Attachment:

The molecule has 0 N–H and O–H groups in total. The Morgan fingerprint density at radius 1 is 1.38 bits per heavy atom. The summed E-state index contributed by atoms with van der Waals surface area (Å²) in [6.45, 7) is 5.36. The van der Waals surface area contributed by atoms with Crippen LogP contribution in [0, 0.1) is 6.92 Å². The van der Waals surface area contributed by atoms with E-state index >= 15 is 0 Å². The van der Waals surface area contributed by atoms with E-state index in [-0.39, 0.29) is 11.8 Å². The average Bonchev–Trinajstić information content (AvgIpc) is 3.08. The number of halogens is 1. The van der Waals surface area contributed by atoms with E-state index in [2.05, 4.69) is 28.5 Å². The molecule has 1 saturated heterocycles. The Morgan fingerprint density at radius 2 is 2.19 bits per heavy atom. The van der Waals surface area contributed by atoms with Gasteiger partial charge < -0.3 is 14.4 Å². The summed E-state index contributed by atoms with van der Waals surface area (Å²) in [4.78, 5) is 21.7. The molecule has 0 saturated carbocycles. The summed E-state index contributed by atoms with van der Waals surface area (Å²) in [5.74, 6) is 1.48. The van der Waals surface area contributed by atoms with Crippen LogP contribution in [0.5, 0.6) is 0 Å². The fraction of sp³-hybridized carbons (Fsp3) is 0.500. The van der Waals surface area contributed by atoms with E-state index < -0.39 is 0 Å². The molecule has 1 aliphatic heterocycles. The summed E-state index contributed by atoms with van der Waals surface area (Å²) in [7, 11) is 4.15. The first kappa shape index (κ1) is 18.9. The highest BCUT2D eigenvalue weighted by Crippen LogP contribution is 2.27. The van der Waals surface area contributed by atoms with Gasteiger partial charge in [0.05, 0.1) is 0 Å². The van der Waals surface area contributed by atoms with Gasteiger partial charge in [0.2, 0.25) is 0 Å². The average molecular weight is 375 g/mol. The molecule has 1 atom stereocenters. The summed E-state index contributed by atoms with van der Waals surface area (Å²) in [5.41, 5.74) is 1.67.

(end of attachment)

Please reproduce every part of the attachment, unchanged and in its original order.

The molecule has 0 N–H and O–H groups in total. The Morgan fingerprint density at radius 1 is 1.38 bits per heavy atom. The summed E-state index contributed by atoms with van der Waals surface area (Å²) in [6.45, 7) is 5.36. The van der Waals surface area contributed by atoms with Crippen LogP contribution in [0, 0.1) is 6.92 Å². The van der Waals surface area contributed by atoms with E-state index >= 15 is 0 Å². The van der Waals surface area contributed by atoms with E-state index in [-0.39, 0.29) is 11.8 Å². The average Bonchev–Trinajstić information content (AvgIpc) is 3.08. The number of halogens is 1. The van der Waals surface area contributed by atoms with E-state index in [2.05, 4.69) is 28.5 Å². The molecule has 1 saturated heterocycles. The Morgan fingerprint density at radius 2 is 2.19 bits per heavy atom. The van der Waals surface area contributed by atoms with Gasteiger partial charge < -0.3 is 14.4 Å². The summed E-state index contributed by atoms with van der Waals surface area (Å²) in [4.78, 5) is 21.7. The molecule has 0 saturated carbocycles. The summed E-state index contributed by atoms with van der Waals surface area (Å²) in [5.74, 6) is 1.48. The van der Waals surface area contributed by atoms with Crippen LogP contribution in [0.5, 0.6) is 0 Å². The fraction of sp³-hybridized carbons (Fsp3) is 0.500. The van der Waals surface area contributed by atoms with E-state index < -0.39 is 0 Å². The molecule has 1 aliphatic heterocycles. The summed E-state index contributed by atoms with van der Waals surface area (Å²) in [7, 11) is 4.15. The first kappa shape index (κ1) is 18.9. The highest BCUT2D eigenvalue weighted by Crippen LogP contribution is 2.27. The van der Waals surface area contributed by atoms with Gasteiger partial charge in [0.05, 0.1) is 0 Å². The van der Waals surface area contributed by atoms with Gasteiger partial charge in [0.2, 0.25) is 0 Å². The average molecular weight is 375 g/mol. The molecule has 1 atom stereocenters. The summed E-state index contributed by atoms with van der Waals surface area (Å²) in [5.41, 5.74) is 1.67.